First, find the vernal equinox, or first day of spring (about March 21-22), on a calendar that lists basic astronomical data. Then look for the next full moon, usually indicated in a corner box of the calendar. Easter Sunday will then fall on the following Sunday
Does it matter that the name “Easter,” and many of the rituals associated with that holiday, can be traced back to ancient paganism? A lot of professing Christians would say that they attend Easter sunrise services to honor Jesus Christ and His resurrection from the dead, not to worship the sun god. Is it acceptable to take pagan customs and symbols and reinterpret them from a Christian perspective? No! Would you take a celebration from islam or witchcraft that coincide with certain true Christian celebrations, change some of the meanings to say it was for God and practice them? I certainly hope that is a resounding ‘no”. Why then would you do this with pagan rituals? It makes no sense. God warned the ancient Israelites, as they entered the land of the Canaanites,
“take heed… that you do not inquire after their gods, saying ‘How did these nations serve their gods? I also will do likewise.’ You shall not worship the Lord your God in that way”
He then told them in verse 32:
“Whatever I command you, be careful to observe it; you shall not add to it nor take away from it”
Easter Sunday does not celebrate the resurrection of Jesus. It masks what Jesus said was the defining sign of His being the Messiah. That is the three days and three nights in the tomb. Easter, and all its symbols, no matter how you dress them up, is not in Scriptural commands, but in the practices of ancient sun worshipers.
In 1st Samuel. God said He repented making Saul king. There were four reasons why. One was because he did not destroy all the Amekelites and their animals. He (Saul) kept the animals and justified it saying he would sacrifice them to God. It was directly against God’s Word. He told Saul what to do and he disobeyed. That is sin. You can’t sin, and then find a way to bring praise to God out of it. It means nothing to Him. People will say, we want the kids to have fun. What about them? There are many more fun things to do than hide eggs, have chocolate bunnies, and little baskets. God gave us creative minds, let’s use them! Putting scriptures in little eggs and saying it is for Jesus, is taking a sin based on pagan gods, and trying to glorify the One True God with it. Just as with Saul, God will repent that. Worship to God is not to make church into a “feel-good” place where everything is accepted to be politically correct. Stop following the traditions of man and follow scripture!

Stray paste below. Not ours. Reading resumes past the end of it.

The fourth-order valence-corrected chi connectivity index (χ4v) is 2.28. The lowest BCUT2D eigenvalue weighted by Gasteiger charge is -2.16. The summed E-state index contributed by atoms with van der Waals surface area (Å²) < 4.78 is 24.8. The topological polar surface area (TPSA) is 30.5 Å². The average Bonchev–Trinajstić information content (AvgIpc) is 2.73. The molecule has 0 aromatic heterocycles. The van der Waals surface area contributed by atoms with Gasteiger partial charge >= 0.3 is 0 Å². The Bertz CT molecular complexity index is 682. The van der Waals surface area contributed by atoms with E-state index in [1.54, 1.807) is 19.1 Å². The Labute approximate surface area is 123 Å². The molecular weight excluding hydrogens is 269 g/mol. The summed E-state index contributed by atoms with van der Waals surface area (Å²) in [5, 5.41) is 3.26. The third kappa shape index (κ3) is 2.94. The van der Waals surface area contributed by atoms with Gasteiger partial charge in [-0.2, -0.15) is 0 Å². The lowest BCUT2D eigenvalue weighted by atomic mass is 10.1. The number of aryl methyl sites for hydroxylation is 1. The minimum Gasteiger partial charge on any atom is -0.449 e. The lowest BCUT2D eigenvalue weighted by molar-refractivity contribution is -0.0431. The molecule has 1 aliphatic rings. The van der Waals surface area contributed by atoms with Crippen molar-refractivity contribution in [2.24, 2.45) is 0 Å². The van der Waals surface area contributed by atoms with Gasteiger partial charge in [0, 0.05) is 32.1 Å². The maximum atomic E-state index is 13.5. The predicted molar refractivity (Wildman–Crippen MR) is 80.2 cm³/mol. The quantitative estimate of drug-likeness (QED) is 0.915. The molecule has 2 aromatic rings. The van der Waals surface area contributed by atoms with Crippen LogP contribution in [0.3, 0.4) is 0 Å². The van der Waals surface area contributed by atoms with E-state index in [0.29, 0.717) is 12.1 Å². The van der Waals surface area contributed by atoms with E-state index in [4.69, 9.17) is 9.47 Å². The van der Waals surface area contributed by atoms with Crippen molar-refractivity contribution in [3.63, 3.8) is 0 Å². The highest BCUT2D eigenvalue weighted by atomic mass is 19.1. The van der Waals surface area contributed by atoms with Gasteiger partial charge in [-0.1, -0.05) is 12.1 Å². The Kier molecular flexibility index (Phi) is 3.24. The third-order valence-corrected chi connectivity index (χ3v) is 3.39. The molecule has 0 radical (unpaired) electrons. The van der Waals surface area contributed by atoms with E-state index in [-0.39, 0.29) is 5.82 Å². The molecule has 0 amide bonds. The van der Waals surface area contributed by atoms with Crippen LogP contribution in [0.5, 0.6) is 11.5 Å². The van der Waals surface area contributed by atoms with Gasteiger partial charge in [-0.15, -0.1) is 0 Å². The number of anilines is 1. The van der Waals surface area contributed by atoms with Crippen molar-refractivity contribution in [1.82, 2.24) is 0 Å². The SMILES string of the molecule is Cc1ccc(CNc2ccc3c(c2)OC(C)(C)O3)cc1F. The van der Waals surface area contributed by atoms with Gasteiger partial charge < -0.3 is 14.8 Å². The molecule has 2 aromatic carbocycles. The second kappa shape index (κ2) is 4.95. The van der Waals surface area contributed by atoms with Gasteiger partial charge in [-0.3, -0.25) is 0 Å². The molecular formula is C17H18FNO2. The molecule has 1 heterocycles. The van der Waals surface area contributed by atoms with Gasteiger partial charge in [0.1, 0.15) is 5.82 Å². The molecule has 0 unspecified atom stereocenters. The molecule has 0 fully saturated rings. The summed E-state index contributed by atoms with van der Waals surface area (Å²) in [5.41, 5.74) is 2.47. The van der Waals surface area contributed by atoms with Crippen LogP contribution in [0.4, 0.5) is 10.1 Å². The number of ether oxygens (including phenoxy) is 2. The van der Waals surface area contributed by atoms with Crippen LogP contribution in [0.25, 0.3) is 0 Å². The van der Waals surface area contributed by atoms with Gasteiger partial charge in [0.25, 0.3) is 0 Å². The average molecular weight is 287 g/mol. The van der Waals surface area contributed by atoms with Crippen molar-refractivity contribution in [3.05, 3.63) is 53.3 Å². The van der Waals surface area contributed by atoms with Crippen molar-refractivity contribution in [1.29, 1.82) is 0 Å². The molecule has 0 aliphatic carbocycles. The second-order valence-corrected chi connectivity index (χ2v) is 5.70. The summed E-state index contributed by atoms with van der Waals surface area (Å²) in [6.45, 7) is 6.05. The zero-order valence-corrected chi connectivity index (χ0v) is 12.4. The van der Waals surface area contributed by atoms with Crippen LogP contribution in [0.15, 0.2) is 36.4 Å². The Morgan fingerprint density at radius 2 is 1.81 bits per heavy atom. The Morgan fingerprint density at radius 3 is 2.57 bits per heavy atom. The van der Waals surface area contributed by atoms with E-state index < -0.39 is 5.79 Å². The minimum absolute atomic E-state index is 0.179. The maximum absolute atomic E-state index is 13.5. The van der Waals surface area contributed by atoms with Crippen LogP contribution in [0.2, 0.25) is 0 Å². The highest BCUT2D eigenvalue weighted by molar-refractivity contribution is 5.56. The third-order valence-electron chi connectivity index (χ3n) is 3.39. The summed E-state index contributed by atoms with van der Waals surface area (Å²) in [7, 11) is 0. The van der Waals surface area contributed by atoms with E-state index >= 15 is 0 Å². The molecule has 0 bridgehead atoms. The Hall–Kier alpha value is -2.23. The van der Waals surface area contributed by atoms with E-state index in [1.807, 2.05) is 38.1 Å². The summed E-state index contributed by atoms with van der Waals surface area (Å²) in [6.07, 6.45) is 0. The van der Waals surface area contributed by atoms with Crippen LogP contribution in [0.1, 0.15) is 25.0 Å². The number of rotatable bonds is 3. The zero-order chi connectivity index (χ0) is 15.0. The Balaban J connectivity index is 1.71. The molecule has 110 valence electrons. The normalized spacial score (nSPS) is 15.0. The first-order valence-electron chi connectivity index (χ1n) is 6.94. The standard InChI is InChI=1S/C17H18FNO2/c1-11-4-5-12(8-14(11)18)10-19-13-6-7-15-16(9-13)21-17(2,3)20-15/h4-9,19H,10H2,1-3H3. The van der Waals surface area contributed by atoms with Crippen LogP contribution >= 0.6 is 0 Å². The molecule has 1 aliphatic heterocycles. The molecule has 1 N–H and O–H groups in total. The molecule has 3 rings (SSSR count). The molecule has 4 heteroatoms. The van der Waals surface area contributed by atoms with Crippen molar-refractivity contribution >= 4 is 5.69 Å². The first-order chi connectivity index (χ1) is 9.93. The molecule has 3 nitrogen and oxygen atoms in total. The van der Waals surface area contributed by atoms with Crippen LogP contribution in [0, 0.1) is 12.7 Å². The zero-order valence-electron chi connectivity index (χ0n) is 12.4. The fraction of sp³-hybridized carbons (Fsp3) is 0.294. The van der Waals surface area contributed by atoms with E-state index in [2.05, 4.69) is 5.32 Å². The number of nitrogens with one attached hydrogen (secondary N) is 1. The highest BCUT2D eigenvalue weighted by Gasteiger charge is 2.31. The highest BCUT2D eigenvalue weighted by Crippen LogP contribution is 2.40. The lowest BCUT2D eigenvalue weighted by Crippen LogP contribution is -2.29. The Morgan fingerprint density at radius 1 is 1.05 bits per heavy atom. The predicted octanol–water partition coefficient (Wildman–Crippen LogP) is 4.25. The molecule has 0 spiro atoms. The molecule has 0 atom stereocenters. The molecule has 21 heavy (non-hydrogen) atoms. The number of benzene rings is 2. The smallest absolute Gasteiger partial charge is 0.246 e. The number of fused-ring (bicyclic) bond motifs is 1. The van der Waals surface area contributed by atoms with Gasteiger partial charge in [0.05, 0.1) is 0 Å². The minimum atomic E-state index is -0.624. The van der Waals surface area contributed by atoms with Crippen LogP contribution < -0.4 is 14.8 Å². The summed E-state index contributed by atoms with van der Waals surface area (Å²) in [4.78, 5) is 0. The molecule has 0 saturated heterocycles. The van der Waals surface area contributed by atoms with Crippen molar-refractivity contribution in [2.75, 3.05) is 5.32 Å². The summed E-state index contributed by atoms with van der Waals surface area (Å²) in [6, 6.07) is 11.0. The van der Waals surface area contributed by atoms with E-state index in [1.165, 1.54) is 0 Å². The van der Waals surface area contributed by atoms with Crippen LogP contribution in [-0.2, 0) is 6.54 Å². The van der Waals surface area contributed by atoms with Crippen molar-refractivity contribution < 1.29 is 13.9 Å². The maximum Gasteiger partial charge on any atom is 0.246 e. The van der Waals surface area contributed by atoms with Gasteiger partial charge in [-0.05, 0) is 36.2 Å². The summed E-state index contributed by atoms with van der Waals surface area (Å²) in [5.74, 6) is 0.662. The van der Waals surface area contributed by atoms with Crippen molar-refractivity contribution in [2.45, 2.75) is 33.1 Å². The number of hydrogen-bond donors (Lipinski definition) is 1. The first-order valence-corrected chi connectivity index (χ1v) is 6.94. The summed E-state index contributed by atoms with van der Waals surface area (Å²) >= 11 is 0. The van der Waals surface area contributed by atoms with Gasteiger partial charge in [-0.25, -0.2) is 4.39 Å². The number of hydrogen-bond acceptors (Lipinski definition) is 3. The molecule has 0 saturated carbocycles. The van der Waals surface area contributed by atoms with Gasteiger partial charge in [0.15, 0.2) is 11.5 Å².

I challenge you to show me anywhere in the Bible where we are told to celebrate Easter. Use Scripture, not opinion. Your opinion means nothing to God’s Word, like it or not, no matter how many people you get to agree with you. And before you say, “Mike, you eat a lot, and that’s a sin.” Well, yeah, and I’m trying to work on that, but don’t try to justify a sin with another sin. That’s circular logic.
This is a sore subject, both here and at home; but the Lord has laid this on me, and dealt with me to bring it forth. What you do with it is entirely up to you and God, I am no-one for you to answer to. This is not the gospel of Mike, this is God’s Word, and what it says in Scripture. God does not care about the traditions of man, or what people might think of you if you stop participating in them. He does care if you turn your back on Him and sin anyway. I can only hope you have listened.
Now, am I saying we should not celebrate and rejoice that Jesus Christ was raised from the dead after 3 days in the tomb? Absolutely not. It is cause for rejoice. It is cause for hope. But we should also observe Passover, it is not just a Jewish holiday. More-so than that, we should not label this with pagan names and pagan rituals. Call it Resurrection Day. Get rid of the bunnies, baskets, and eggs. Stop turning it into a spring-time Christmas with the buying of gifts, then, I would be convinced it is truly for Jesus, but more than that, God would too.
In closing, I would point you to this scripture…
1 Corinthians 11:31-32
31 For if we would judge ourselves, we should not be judged.
32 But when we are judged, we are chastened of the Lord, that we should not be condemned with the world.
With that being said, you will never again see me in a service for the Lord labeled with Easter and celebrating pagan rituals. It is an abomination in God’s eyes. I will not sin with anyone, nor for anyone, against God. Celebrate Jesus Christ’s resurrection, but call it that, and do it. The easy way is the way of man.
In His Grace,